During that key stretch, even hospitals and doctors implored the administration to use the Defense Production Act to increase the capacity to produce needed equipment. In a March 21 letter to Trump, the American Hospital Association, the American Medical Association and the American Nurses Association all urged Trump to, "Immediately use the DPA to increase the domestic production of medical supplies and equipment that hospitals, health systems, physicians, nurses and all front line providers so desperately need.”

Meanwhile, Trump repeatedly dismissed how necessary masks were in helping to contain the spread of the disease until the middle of July — even though public health experts had long said that wearing masks in public is one of the best tools people have to cut down on transmission of the virus — saying at various points that he wanted "people to have a certain freedom" and that "masks cause problems, too." 

In April, most Americans agreed that that Trump was too slow in his initial response to the threat, according to Pew Research.

Major GOP donor gives emotional speech

Maximo Alvarez, owner of Sunshine Gasoline Distributors in Florida, delivered an emotion-filled speech in favor of President Trump and against Democratic nominee Joe Biden.

What stands out about Alvarez, aside from his personal story, is the amount of money he gave to Trump and the Republican National Committee before he spoke. The total, according to Federal Election Commission records, is just short of $220,000 over the last two election cycles — $150,000 for Trump and $68,900 to the RNC.

It is unusual for a political party to reserve a primetime speaking slot for someone who is both a major contributor and has not held a significant elective office.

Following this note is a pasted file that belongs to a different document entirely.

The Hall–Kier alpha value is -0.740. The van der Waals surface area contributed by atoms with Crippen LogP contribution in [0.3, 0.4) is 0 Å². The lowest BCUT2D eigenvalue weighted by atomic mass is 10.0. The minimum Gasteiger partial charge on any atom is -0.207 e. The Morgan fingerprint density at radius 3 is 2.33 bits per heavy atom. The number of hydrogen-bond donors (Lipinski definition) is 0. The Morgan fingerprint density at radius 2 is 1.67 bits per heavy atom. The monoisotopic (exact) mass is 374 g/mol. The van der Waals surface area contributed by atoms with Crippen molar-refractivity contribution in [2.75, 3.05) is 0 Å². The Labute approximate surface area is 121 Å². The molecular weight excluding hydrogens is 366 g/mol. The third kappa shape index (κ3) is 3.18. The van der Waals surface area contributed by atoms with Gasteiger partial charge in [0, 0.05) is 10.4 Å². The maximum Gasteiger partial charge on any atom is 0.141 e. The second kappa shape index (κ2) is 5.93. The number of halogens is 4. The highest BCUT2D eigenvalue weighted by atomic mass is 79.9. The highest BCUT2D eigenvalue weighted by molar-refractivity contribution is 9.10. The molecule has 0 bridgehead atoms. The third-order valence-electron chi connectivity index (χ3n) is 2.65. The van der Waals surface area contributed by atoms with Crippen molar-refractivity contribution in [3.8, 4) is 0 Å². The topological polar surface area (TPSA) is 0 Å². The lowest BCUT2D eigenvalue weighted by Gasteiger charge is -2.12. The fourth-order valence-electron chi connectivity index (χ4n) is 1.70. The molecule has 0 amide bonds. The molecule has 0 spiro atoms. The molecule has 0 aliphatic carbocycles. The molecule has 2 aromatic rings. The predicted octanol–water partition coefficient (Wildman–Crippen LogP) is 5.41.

Trump praises dictator in segment with freed hostages

In a recorded segment at Monday night’s RNC, President Trump praised Turkish President Recep Tayyip Erdogan while speaking with rescued American hostages, including Andrew Brunson, a pastor who was detained in Turkey — by Erdogan — several years. 

"To me, President Erdogan was very good," Trump said at a meeting with hostages released under his administration. 

According to Brunson’s Twitter bio he “was accused of being part of a terrorist group, the Gulen movement, and was arrested on October 7, 2016, by Turkey, latter charges of spying were added. Released October 12, 2018.”

Trump has never hid his praise for strongmen, such as Erdogan and Russian President Vladimir Putin.

A window on the real suburbia

A vision of the suburbs on repeat at the RNC Monday night was a crime-free zone of peace, and tranquility populated by white, gun-loving residents.

But the reality of the American suburbs and, by extension, America’s cities is something a bit different. In a series of analyses released by the Pew Research Center in 2018, researchers found that in America’s cities there is, collectively, no racial or ethnic majority. In the suburbs, white Americans make up about 68 percent of residents and Blacks and Latinos together another 25 percent. Immigrants, while still clustered in cities, are a fast-growing part of the population in suburban and rural areas too. What’s more, about 49 percent of immigrants – almost half – live in suburban areas and small cities. About 23 million poor people called the suburbs home before the pandemic. And about 35 percent of suburban residents described addiction as a “major problem” in their community, along with 50 percent of those who live in cities, according to a 2018 Pew Research Center survey.

The suburbs have changed so much that despite the constant RNC references to suburban utopias — ignoring the racist codicils and redlining that played a huge role in determining who could live where  — the Trump campaign has said it is reconsidering this messaging.

About those Nikki Haley VP rumors...

Nikki Haley, the former South Carolina governor and U.S. ambassador to the United Nations, is speaking Monday at the Republican National Convention.

She will not be joining Donald Trump on the Republican ticket, however, as Vice President Mike Pence was renominated on Monday — squashing many months of rumors over whether Trump would replace his running mate in hopes of attracting new voters.

While speculation on the potential swap was rampant, it was not backed up by substantial reporting.